Older men and women benefit equally from strength training, but may be better served when therapists understand the differences in how and where they build muscle, according to a new review.

Investigators compared muscle mass and strength gains in 651 men and 759 women across 30 studies. Participant ages ranged from 50 to 90 years, and most had no resistance training experience. 

The data showed that men are likely to gain more absolute muscle size, but match women’s gains when body size is factored into the equation, reported Mandy Hagstrom, Ph.D., an exercise physiologist at the University of New South Wales Sydney, in Australia. Beyond that, there are key differences that therapists should consider when prescribing resistance training techniques for each sex, she said.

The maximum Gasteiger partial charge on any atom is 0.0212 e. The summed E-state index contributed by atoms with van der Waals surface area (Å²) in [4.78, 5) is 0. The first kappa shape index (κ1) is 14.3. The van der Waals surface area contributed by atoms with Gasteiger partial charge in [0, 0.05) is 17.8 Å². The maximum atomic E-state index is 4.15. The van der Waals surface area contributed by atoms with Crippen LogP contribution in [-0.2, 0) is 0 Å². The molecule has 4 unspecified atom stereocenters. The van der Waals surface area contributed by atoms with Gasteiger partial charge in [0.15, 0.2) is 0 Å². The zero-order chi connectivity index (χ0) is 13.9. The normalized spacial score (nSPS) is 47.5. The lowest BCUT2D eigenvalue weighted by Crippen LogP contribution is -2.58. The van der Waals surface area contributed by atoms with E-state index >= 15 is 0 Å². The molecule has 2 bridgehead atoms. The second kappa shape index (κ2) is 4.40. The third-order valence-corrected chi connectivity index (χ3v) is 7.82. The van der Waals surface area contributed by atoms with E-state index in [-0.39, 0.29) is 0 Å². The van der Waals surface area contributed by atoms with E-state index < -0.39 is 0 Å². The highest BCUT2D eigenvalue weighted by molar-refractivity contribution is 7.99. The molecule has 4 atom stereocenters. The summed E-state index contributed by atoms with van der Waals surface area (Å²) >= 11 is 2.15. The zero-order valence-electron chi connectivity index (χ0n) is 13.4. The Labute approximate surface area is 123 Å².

In the study, older men were more likely to experience greater absolute improvements to their upper and lower body strength, for example. In contrast, older women saw the biggest increases in relative lower body strength.

“Older men might benefit from higher intensity programs to improve their absolute upper and lower body strength,” Hagstrom recommended. “But older women might benefit from higher overall exercise volumes — that is, more weekly repetitions — to increase their relative and absolute lower body strength.”

She also suggested longer training durations, which can help increase relative and absolute muscle size for older men and absolute upper body strength for older women. 

“Strength training is very important and beneficial to our health, especially for older people,” Hagstrom concluded. “It can help prevent and treat many age-related chronic diseases, like diabetes, heart disease and arthritis.”

The study was published in the journal Sports Medicine.